At the beginning of the film Buttercup asks Westley to serve her in a variety, and often unnecessary, ways. Westley’s response is always, “As you wish.” He is without question, obedient to her request. This total obedience and complete surrender of will eventually wins the heart of Buttercup and she falls in love with Westley.

We don’t often think of it, but obedience is an act of love.

To do what is asked is like saying, “Your desire is more important than mine.” To be obedient takes a great deal of trust, sacrifice, and love. When Westley said, “As you wish.” He was really saying, “I love you.” (Watch this video to see the phrase in action.)

There has been no greater act of obedience and of love, then Jesus Christ giving his life on the cross. Jesus did it out of love for God the Father and for us. Jesus was obedient even though he asked for the cup to pass. Our second reading explains this so well when it says, “Christ Jesus, who, though he was in the form of God, did not regard equality with God something to be grasped. Rather, he emptied himself, taking the form of a slave, coming in human likeness; and found human in appearance, he humbled himself, becoming obedient to the point of death, even death on a cross” (Phil 2).

Every Mass and every time we pray the Our Father, we pray the words, “Thy will be done on Earth as it is in Heaven.” We are literally praying for God’s will to be done not ours. We are actually saying to God, “As you wish.”

Live it:
Take a Post-It note and write the phrase, “God – As You wish.” And stick it on your bathroom mirror. Every time you see it, pray the phrase and ask God to give you the grace to live it out.

The Good Word for Sunday Sept 21

For the complete readings click here.

If I had a nickel for every time I screamed the words, “But mom, it isn’t FAIR!” at my mother when I was a kid, I would have more than a little walking around money. I was the oldest and nothing ever seemed “fair” to me. My sister got bigger pieces of pie and small punishments. She got more attention and a later curfew. I felt like that first laborer who worked all day in the sun and received the same wage as the guy who worked for only an hour – life isn’t fair.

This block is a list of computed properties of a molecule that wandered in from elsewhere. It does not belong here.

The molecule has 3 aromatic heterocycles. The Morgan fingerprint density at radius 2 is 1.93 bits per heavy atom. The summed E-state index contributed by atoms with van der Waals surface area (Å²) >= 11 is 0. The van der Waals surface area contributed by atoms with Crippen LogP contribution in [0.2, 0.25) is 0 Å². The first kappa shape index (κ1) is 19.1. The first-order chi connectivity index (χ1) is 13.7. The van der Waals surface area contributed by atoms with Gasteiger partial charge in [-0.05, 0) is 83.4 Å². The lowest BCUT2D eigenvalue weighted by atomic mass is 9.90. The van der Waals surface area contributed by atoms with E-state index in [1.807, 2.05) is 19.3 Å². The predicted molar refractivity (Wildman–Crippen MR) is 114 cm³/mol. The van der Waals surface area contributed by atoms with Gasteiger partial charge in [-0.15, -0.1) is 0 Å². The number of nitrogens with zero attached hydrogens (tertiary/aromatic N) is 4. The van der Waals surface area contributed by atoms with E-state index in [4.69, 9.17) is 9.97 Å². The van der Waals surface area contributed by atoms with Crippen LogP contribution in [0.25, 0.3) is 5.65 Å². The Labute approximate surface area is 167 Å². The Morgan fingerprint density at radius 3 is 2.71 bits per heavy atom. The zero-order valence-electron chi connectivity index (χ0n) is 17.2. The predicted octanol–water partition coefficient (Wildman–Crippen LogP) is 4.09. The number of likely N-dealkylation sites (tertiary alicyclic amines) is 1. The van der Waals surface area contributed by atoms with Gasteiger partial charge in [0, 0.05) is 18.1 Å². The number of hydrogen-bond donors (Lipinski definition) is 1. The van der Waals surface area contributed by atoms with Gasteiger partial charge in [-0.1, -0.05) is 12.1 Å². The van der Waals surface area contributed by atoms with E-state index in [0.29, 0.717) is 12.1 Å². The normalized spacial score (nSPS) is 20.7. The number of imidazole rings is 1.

Our gospel this week isn’t about fairness or about salary distribution, but about the inconceivable abundance of the kingdom of God. God’s kingdom is so “wealthy” with God’s infinite love that no matter when you or I come to receive God’s love and mercy, we always receive a full measure.

One could hear this story and say that the landowner was foolish and unwise with his pay scale, but in reality he is a landowner so wealthy that he never has to worry about how much he pays his employees. The same is true of the kingdom of God. God’s kingdom is overflowing with love and mercy for us to the point that God never has to worry about running out. God’s love is endless, infinite, and unconditional.

The workers in the story don’t get paid because they worked hard and long. No they get paid simply for saying “yes.” The workers all get a full day’s wage for saying yes to the landowner, for following him from the town square to his vineyard, and for choosing his land to work. If we want to receive God’s love and mercy, all we have to do is say yes to his invitation.
How is the way you live you life a “yes” to God?

Live it:
Before going to sleep tonight, ask God how you can yes with your life? Rest in silence for 2 minutes and listen.